This particular karate school does something called sparring. The kids wear protective gear from head to toe with the exception of legs and arms exposed. This was the first time my son was sparring at this higher level. All of the other kids in his class were older, taller and bigger than my son. As sparring began, I noticed first that my son’s opponents were not sparring to perfect technique, they were sparring aggressively and to purposely injure. My son got kicked in his head five times during one match, staggering as he struggled to get up. I mouthed to him, “Do you want to leave?,” he shook his head no, but once the sparring was over, a Mom doctor came over and sat with us for well over an hour hydrating my son, giving him food. When he finally got up and began practicing karate kicks, she said it was probably unlikely that he had a concussion but to look out for warning signs the rest of that evening and into the next day. My son was acting fine.
This past Friday, my son had sparring at karate again. I said to my son as we were driving there, “Honey, you don’t have to go if you don’t want to.” He said he wanted to try to spar once more. I asked him if I felt he was being injured, would he be upset with me if I called him off the mat. He said no. The ground rules were laid. I was planning on sitting front row, center.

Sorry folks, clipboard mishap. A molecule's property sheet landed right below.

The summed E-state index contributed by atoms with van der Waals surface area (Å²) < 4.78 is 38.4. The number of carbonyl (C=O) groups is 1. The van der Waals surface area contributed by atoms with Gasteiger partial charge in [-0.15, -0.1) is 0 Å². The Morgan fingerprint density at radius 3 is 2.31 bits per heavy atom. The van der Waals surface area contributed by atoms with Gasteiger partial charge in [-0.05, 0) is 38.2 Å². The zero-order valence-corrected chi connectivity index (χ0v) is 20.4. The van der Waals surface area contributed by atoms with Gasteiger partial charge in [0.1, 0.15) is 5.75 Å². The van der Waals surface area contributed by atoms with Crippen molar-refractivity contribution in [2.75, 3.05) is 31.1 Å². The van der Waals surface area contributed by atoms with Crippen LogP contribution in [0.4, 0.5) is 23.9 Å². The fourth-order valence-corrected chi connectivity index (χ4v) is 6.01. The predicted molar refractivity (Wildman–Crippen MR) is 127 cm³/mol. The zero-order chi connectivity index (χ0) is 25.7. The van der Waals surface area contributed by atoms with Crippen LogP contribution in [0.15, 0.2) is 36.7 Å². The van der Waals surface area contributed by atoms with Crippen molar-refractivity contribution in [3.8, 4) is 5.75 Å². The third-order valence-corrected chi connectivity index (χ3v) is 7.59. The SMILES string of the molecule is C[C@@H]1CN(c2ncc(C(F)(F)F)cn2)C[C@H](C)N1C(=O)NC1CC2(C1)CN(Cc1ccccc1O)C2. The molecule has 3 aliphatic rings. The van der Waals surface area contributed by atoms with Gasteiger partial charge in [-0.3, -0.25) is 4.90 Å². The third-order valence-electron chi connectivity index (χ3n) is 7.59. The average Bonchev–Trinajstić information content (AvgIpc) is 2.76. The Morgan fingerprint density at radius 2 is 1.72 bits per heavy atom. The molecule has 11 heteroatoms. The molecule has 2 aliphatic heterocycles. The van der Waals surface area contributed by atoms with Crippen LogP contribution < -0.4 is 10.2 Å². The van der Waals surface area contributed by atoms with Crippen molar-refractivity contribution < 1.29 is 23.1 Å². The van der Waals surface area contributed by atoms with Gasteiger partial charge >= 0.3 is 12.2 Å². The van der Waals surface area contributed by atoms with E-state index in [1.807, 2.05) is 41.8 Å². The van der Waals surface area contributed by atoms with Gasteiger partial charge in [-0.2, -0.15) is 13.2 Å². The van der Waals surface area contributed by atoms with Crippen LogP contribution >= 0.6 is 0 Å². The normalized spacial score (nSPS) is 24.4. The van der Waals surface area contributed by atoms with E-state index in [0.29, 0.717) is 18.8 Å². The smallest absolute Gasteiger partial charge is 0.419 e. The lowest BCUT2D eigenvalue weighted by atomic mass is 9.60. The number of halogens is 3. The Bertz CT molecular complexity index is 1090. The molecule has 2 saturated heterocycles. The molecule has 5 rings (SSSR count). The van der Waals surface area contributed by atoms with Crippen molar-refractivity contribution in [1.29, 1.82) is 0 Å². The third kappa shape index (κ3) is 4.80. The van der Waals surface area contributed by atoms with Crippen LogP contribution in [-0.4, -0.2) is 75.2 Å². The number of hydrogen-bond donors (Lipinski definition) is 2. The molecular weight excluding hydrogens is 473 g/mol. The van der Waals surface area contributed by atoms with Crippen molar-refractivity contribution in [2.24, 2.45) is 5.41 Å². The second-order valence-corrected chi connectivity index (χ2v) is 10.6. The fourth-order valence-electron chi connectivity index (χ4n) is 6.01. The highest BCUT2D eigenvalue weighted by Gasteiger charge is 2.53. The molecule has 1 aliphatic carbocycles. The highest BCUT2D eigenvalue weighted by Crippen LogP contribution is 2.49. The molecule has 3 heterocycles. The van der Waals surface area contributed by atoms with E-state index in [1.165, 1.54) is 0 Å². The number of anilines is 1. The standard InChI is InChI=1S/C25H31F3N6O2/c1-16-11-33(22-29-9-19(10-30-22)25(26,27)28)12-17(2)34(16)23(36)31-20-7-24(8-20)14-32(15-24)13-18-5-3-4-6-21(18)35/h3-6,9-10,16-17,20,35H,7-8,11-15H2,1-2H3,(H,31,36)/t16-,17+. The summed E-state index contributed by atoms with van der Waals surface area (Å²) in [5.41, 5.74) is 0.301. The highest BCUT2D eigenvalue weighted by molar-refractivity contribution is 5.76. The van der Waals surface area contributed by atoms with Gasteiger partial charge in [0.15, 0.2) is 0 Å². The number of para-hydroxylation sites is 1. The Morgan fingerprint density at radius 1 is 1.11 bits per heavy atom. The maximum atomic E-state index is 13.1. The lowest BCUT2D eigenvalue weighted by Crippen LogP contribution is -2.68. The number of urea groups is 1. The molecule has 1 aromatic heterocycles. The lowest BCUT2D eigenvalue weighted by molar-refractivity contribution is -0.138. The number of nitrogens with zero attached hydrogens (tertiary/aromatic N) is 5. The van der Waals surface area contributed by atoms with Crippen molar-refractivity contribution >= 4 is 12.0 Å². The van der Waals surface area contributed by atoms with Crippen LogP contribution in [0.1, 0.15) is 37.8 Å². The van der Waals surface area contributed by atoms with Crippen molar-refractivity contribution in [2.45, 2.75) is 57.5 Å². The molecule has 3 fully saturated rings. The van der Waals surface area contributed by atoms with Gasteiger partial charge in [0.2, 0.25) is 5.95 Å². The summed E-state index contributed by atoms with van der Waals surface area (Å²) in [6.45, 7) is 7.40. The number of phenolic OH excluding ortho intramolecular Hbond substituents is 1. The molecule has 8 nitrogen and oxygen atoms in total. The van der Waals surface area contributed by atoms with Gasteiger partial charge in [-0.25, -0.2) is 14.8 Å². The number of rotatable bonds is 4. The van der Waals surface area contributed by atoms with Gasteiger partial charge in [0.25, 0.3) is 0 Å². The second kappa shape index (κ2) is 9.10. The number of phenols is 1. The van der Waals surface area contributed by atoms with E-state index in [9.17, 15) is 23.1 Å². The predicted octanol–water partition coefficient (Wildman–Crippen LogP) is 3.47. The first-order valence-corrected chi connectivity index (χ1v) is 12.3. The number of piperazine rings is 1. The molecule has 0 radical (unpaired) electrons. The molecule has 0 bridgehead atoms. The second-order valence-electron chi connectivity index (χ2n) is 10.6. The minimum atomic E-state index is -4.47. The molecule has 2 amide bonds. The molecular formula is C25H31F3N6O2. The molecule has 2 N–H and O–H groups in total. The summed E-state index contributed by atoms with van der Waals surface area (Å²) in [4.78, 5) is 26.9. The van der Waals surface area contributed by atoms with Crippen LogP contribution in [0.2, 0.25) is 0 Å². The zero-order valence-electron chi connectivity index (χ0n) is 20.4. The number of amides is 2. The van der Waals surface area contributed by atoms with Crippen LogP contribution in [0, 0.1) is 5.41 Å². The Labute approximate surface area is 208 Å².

The first sparring round, my son got knocked to the floor but got right up and continued sparring. He then had a break. When it was his turn again, he was up against a much bigger, aggressive type kid. My eyes were glued. I never blinked. My son got kicked to the head. He slowly got up. He continued to spar. He got kicked in the head again. This time, it took more effort for him to get up. He wanted to continue. Whack! A third kick to the head. I stood up and said, “My son needs time out! He can hardly stand!” The instructor reluctantly called over another kid. I slid over to where my son was seated on the mat and said, “You are drained of energy, tired and hurting. Do you want to get off the mat and stop sparring?” He said he wanted to try one more match. My insides were cringing but I had a strong feeling that I was going to make this stop.